So, what are some questions that may arise? From the starting point of unawareness, to facing a problem or challenge, through research and comparisons of similar products and different suppliers, to an actual purchase.

Do they contemplate over pros and cons of a service or product? The range of options? Price? Suppliers? A certain problem? Specific functionality?

These are not only questions that gives you the answers how to provide them the information or content that answers all their questions - but also to establish that you are communicating the right way. It is important to understand these things in order to connect the right keywords and terms with the right buyer persona - all to ensure your content appears in their search results (SERP).


‹‹ READ: How to Write a Brilliant Blog Post ››

4. What About Demographics?

The answers tied to this question are typically pretty straight forward. How old is your buyer persona? Is there a range? Where does he/she live? Education? Man, woman or neither? Income? Family?

The information itself is relatively easy to collect, but lays the foundation for when you create your buyer persona. Already once you have collected a little bit of information you will find it easier to imagine your buyer persona. Almost like sitting down at a table with your buyer persona sitting down in front of you, telling you who you are writing your content for.

5. Digital World Preferences?

In order to have a relevant dialog with your buyer persona (i.e. potential customers) you need to be aware of the channels they favor, where they find their information and their preferred format. What are some watering holes they often return to?

Investigate whether Facebook or LinkedIn is the preferred channel. Instagram? Pinterest?! In addition, try to identify which type of content that engages them the most. Do they prefer infographics and videos rather than long articles and boring images? Do they prefer mingling at breakfast events, or be more efficient by attending webinars?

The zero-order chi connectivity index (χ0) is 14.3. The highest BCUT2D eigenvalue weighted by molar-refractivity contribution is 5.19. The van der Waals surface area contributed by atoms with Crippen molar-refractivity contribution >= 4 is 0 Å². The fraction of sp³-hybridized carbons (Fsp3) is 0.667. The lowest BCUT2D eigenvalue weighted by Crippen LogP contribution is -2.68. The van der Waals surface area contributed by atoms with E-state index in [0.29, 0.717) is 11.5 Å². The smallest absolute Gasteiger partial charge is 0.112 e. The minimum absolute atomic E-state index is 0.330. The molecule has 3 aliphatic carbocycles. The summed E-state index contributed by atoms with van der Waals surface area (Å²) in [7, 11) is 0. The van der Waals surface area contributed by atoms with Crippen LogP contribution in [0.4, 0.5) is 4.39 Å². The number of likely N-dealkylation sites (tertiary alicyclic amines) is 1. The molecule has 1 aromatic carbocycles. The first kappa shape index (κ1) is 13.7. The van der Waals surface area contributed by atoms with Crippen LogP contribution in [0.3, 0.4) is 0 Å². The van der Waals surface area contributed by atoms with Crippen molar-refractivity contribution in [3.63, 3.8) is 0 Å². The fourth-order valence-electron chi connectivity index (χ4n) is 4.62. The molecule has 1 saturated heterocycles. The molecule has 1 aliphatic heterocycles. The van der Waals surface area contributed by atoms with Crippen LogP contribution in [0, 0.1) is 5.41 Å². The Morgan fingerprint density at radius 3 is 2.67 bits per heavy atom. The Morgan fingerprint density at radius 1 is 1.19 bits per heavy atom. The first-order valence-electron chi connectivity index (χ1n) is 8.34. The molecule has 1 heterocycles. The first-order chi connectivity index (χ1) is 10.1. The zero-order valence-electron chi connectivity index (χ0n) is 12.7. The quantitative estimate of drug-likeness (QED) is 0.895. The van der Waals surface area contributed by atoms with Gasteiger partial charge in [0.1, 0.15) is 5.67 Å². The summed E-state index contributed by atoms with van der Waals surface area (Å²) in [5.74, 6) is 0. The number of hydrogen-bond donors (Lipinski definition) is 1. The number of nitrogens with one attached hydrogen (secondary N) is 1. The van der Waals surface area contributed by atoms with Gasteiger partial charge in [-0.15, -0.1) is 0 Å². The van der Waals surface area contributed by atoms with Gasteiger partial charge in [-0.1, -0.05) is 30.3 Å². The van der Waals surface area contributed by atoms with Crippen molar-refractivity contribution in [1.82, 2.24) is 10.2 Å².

Reimagine the person sitting in front of you telling you who they are. Now, that same person can tell you which type of content that will convert the best. The importance of not basing your buyer persona on guessed becomes more and more evident, right? Facts are king.

Buyer Personas Are Just a Small Part of the Whole

Now that you are starting to feel like you have created a buyer persona, or more, that is relatively “complete”, it is time to use him/her for your marketing. To ensure your work was not for nothing, you have to follow a clear plan. If not, you will push out content to your buyer personas that fills no purpose other than existing. You want to connect your content to your buyer personas, as well as your goals.

In which way should your buyer persona interact with your content? And how will you move them along the buyer’s journey?


For that to happen, you need a marketing plan. In many cases, the problem is not knowing where to start to create and set one of those plans. Therefore, we have put together a solid e-book, with matrices and templates, to help you help yourself. You do not need to make inbound marketing harder than it actually is.

An e-book to help you create an annual plan for your inbound marketing.

Disclamer: the e-book is currently only carried out in Swedish, but keep your eyes open -- we plan on launching an English version.